The Fourth Amendment to the United States Constitution is, for all practical purposes, dead and buried on the streets of New York City. Police are doing things today to the citizenry there that they wouldn’t have dared to even think about doing only a few years ago.
One no longer enjoys the basic fundamental constitutional right of personal security against unreasonable searches and seizures while simply walking down the street. New York City Police officers are randomly searching people without reasonable suspicion or probable cause that a crime has been committed or that a subject has committed a crime.
I’m not talking about people at airports boarding airplanes that might have bombs or guns in their handbags. This is about innocent pedestrians taking their dirty clothes to the Laundromat or returning home from the grocery store.
“I was coming home from the Laundromat and I was stopped by the police officer. Asking me, ‘Let me see your ID. ‘Where are you from?’ ‘Do you live around here?,” says Chris Bilal, a black man who was simply walking down the street in his Brooklyn neighborhood when he was stopped by a police officer for no reason whatsoever.
The cop then rummaged through Bilal’s bag of freshly cleaned and folded laundry to see if he was carrying anything illegal. He wasn’t. “They were searching for drugs. The funny thing was that it was a mesh laundry bag. I’m not sure what I could hide,” Bilal said.
Since arriving in the city a little over a year ago, he’s been repeatedly stopped on the street, asked what he’s doing, where he’s going, and often being frisked. “I feel guilty all the time,” he explained. “I feel like I’m being watched and targeted all the time.”
Bilal is the frequent victim of the NYPD’s policy of Stop, Question and Frisk, in which officers randomly stop a person to determine if they are up to any wrongdoing or possess weapons and contraband items. In 2011, the New York City Police Department stopped 685,724 people wholly without probable cause of whom an overwhelming 88 percent were deemed innocent.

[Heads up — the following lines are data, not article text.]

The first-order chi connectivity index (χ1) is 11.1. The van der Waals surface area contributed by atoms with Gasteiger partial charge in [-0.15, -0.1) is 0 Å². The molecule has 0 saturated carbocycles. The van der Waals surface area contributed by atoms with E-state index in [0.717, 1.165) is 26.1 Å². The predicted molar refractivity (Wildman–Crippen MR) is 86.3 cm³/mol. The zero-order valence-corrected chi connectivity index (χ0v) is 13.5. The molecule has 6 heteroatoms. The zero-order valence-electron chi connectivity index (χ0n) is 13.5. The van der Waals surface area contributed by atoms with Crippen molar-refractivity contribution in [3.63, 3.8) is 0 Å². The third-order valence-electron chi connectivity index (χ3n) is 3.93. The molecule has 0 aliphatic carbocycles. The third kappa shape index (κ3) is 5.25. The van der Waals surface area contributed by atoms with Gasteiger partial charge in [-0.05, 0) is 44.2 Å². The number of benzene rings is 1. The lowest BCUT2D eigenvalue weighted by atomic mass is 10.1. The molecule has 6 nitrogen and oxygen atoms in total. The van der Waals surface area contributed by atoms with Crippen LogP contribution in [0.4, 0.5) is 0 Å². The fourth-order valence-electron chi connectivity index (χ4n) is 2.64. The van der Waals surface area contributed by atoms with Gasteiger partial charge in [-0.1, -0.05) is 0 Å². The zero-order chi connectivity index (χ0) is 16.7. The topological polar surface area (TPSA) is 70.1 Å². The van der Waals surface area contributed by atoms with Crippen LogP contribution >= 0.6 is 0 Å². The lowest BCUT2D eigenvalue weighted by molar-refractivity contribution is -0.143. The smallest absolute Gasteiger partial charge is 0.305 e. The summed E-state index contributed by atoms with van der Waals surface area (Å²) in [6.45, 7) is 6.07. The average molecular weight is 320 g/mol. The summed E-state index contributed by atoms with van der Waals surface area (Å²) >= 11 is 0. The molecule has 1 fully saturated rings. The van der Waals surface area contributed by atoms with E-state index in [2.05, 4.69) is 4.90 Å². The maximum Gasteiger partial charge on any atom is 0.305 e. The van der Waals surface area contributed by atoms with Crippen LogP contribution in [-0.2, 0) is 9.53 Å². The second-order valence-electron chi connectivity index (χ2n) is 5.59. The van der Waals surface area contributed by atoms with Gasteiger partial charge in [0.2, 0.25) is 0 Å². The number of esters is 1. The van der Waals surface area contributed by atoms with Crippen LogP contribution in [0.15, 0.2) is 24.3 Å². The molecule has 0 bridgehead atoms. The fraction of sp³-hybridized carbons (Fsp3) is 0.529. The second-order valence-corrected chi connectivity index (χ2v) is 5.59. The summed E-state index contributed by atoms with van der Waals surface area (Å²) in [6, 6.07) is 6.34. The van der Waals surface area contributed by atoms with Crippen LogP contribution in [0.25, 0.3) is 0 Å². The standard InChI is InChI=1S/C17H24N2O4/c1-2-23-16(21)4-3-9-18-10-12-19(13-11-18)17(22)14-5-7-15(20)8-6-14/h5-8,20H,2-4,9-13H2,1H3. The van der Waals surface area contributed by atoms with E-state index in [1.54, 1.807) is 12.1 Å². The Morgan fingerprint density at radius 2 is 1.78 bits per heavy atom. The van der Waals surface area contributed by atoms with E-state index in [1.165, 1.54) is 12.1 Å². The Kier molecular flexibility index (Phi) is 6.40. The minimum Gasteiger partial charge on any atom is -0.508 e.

Statists who justify an American police state say the policy is an effective tool for deterring crime. “Stop and Frisks are a necessary evil,” said Ed Mullins, president of the Sergeants Benevolent Association, an NYPD union. “A lot of times it’s hard for the general public to understand.”
Yes, I suppose it is a very effective policy for deterring crime. Random searches of citizens’ homes would be equally effective but the only problem with that -- it blatantly violates the Fourth Amendment:
“The right of the people to be secure in their persons, houses, papers, and effects, against unreasonable searches and seizures, shall not be violated, and no Warrants shall issue, but upon probable cause, supported by Oath or affirmation, and particularly describing the place to be searched, and the persons or things to be seized.”
With policies like this it is only a matter of time before random searches of persons and places are the rule and the Fourth Amendment is just a distant memory of a time when people were actually free in America.
“It’s not ‘Stop and Frisk’ that’s happening, and it’s not in that order,” said Jose Lopez, who works as a community outreach leader for Make the Road NY, a Brooklyn-based community advocacy group. “We are not getting stopped, questioned and frisked. We are getting searched. There’s a difference… Every time I get stopped, I’m not getting questioned first. I’m usually stopped, then searched. I’m usually questioned after they find nothing.”
So much for the Fourth Amendment in New York City: RIP